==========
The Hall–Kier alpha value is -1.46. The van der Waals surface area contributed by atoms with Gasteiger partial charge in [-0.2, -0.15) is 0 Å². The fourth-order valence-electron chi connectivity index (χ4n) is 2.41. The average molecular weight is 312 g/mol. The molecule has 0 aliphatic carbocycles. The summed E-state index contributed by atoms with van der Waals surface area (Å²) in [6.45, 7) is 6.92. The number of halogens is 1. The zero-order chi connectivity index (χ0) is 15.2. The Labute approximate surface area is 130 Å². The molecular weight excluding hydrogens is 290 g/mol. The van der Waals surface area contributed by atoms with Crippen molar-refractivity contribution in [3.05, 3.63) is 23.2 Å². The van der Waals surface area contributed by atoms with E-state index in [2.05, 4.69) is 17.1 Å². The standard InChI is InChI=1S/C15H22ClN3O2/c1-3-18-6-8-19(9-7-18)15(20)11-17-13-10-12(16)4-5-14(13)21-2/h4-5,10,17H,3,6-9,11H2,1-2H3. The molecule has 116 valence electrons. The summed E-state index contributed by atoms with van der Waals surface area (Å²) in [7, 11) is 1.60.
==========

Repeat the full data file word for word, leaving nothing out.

The Hall–Kier alpha value is -1.46. The van der Waals surface area contributed by atoms with Gasteiger partial charge in [-0.2, -0.15) is 0 Å². The fourth-order valence-electron chi connectivity index (χ4n) is 2.41. The average molecular weight is 312 g/mol. The molecule has 0 aliphatic carbocycles. The summed E-state index contributed by atoms with van der Waals surface area (Å²) in [6.45, 7) is 6.92. The number of halogens is 1. The zero-order chi connectivity index (χ0) is 15.2. The Labute approximate surface area is 130 Å². The molecular weight excluding hydrogens is 290 g/mol. The van der Waals surface area contributed by atoms with Crippen molar-refractivity contribution in [3.05, 3.63) is 23.2 Å². The van der Waals surface area contributed by atoms with E-state index in [2.05, 4.69) is 17.1 Å². The standard InChI is InChI=1S/C15H22ClN3O2/c1-3-18-6-8-19(9-7-18)15(20)11-17-13-10-12(16)4-5-14(13)21-2/h4-5,10,17H,3,6-9,11H2,1-2H3. The molecule has 116 valence electrons. The summed E-state index contributed by atoms with van der Waals surface area (Å²) in [7, 11) is 1.60.